If you are trying to install or use Kindle for PC under Linux, I had a problem with the version of Wine shipped by default in Ubuntu 12.04 (that is Wine version 1.4).
After installing Wine PPA and upgrading to version 1.5, I had another problem, but this one is easily solvable: it is necessary ro rename or remove one file from the Wine installation directory. The file is:
and Kindle 4 PC will work in all its glory. Just saying it here since I found different results on the Internet, with different solutions, none of which were really working. Somebody is also reporting the necessity to have ttf-mscorefonts installed to have it work, I didn’t install them, or they have been installed by default.
Why using Kindle for PC? I’m trying to export books bought via the Kindle Store, but without the DRM. Looks like Calibre is able to do it, but I had no luck. There are plugins that should help you with that, but I still have errors while trying to import a DRMed book.
What should be necessary is a Kindle PID, not the serial number, that can be found out easily, plus your Kindle serial number. With both of them, nothing will change. I do not know if with the latest Kindle generation Amazon changed something in their encryption mechanism…
If anybody out there had more luck, fancy sharing your experience?
Before heading to the UDS-Q me and my girlfriend went to Paris for a long weekend (since in 1yr that I live in France I had never visited it properly). We spent 4 fantastic days there, heading in and out from the Parisien metro and walking our way throught out the city, even in not so tourist places.
As usual, coming back home, I had like 5 GByte of pictures in my camera, and due to the few days before leaving for the USA, I hadn’t had the time to process them. Come back from the UDS, and here there is the Paris photostream.
One picture was still missing though, since it required a little bit of work, and yesterday night I eventually managed to “compose” it. Compose because it is a “small” panorama, made of 7 pictures, taken while sitting on the Seine banks close to Notre Dame. The view goes from Notre Dame on the left to the Hotel de Ville on the right, plus other buildings looking at the river. The original TIFF format of the panorama wheighs in at 2.6 GB of disk space, measuring 46366*14910 pixels, it takes like 5 minutes on my machine to open with Gimp, and it took me something like 4 hours of work: loading the 7 TIFF images with Hugin, processing it for the first time, manually adding as much matching-points as possible, waiting for the final result, and finally opening it up with Gimp to play with it in different ways (next time I will use imagemagick).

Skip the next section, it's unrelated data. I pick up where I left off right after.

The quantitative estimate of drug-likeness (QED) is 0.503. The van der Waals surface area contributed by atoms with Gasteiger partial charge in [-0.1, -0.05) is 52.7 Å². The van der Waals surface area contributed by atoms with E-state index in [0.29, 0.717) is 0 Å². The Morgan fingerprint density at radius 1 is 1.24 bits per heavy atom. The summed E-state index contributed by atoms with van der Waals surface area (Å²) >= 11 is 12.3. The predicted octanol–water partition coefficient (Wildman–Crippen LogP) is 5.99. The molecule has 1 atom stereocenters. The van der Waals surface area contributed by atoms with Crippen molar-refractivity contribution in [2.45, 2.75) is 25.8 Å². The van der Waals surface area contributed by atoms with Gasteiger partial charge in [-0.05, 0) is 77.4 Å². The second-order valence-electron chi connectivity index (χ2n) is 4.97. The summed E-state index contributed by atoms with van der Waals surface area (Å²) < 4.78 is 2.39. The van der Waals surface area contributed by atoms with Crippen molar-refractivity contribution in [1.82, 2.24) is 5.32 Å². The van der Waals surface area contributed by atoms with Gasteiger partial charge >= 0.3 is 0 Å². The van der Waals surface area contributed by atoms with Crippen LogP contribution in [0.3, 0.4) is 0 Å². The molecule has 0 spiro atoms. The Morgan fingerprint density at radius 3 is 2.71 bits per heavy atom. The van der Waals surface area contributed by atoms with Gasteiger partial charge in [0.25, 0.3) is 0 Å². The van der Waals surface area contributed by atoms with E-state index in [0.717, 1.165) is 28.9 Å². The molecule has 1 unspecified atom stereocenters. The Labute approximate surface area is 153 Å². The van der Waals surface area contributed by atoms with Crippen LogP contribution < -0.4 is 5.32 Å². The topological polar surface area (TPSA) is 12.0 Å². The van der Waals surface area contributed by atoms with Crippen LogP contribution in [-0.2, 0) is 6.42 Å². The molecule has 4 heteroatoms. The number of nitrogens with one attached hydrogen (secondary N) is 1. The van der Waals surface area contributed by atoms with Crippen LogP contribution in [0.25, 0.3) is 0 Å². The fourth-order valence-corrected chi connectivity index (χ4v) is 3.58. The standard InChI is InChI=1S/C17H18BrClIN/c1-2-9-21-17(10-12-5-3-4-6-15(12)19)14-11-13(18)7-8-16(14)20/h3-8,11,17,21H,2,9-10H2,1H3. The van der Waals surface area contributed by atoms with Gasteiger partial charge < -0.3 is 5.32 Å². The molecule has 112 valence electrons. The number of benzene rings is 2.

This is a small-size result:
A little bit bigger image can be found on my gallery.
I’m happy with the outcome, it’s the hugest panorama I have ever created. I think me and my girlfriend will print it out (not in the original size, ’cause it will be close to 7 meters!) and hang it somewhere around the house.
Here I am, writing from San Franciso, the first report for the (ongoing) day 1 of the Ubuntu Developer Summit (UDS) that will shape Ubuntu 12.10.
It all started in a very good way, flight was (almost) on time, Alessio was blocked for a couple of hours at immigration, Leo was stopped and had to open up all of his bags, but eventually we made it to the hotel safe and sound.
Oakland, on the other side of the San Francisco Bay, looks to be a nice city to hang around: there are small restaurants around the corner from our hotel, some local breweries, a board games shop just in from of us, a sunny and warm weather, everything that you need!
Already quite a lot of interesting stuff heard and discussed about: Mark and Calxeda showcasing the first Ubuntu ARM server, numbers of Ubuntu installation around the world, HP talking about its certification for 12.04, a lot of chats about juju and charms, and devop, Linaro… Looks like cloud is the big word around here (tomorrow there will be a cloud summit too).
Interesting week ahead.